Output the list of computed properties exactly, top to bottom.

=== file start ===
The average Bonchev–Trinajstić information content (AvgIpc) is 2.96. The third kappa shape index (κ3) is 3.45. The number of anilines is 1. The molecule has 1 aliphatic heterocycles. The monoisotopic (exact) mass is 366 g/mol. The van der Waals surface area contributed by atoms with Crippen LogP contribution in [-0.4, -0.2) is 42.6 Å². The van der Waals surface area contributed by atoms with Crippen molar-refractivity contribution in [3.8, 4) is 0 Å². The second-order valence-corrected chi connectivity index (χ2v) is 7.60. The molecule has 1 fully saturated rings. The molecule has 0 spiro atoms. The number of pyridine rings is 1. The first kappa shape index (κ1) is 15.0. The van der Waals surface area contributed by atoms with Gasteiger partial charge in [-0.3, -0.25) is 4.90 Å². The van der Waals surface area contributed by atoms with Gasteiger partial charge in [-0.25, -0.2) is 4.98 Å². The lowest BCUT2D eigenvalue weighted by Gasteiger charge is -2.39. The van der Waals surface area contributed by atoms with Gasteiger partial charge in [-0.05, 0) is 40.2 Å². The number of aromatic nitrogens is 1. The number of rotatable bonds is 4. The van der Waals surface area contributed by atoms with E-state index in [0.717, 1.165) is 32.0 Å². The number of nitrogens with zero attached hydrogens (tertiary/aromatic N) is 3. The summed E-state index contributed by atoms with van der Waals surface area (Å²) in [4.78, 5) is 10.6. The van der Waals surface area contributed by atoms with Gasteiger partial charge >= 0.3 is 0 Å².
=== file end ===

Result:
The average Bonchev–Trinajstić information content (AvgIpc) is 2.96. The third kappa shape index (κ3) is 3.45. The number of anilines is 1. The molecule has 1 aliphatic heterocycles. The monoisotopic (exact) mass is 366 g/mol. The van der Waals surface area contributed by atoms with Crippen LogP contribution in [-0.4, -0.2) is 42.6 Å². The van der Waals surface area contributed by atoms with Crippen molar-refractivity contribution in [3.8, 4) is 0 Å². The second-order valence-corrected chi connectivity index (χ2v) is 7.60. The molecule has 1 fully saturated rings. The molecule has 0 spiro atoms. The number of pyridine rings is 1. The first kappa shape index (κ1) is 15.0. The van der Waals surface area contributed by atoms with Gasteiger partial charge in [-0.3, -0.25) is 4.90 Å². The van der Waals surface area contributed by atoms with Gasteiger partial charge in [-0.25, -0.2) is 4.98 Å². The lowest BCUT2D eigenvalue weighted by Gasteiger charge is -2.39. The van der Waals surface area contributed by atoms with Gasteiger partial charge in [-0.05, 0) is 40.2 Å². The number of aromatic nitrogens is 1. The number of rotatable bonds is 4. The van der Waals surface area contributed by atoms with E-state index in [0.717, 1.165) is 32.0 Å². The number of nitrogens with zero attached hydrogens (tertiary/aromatic N) is 3. The summed E-state index contributed by atoms with van der Waals surface area (Å²) in [4.78, 5) is 10.6. The van der Waals surface area contributed by atoms with Gasteiger partial charge >= 0.3 is 0 Å².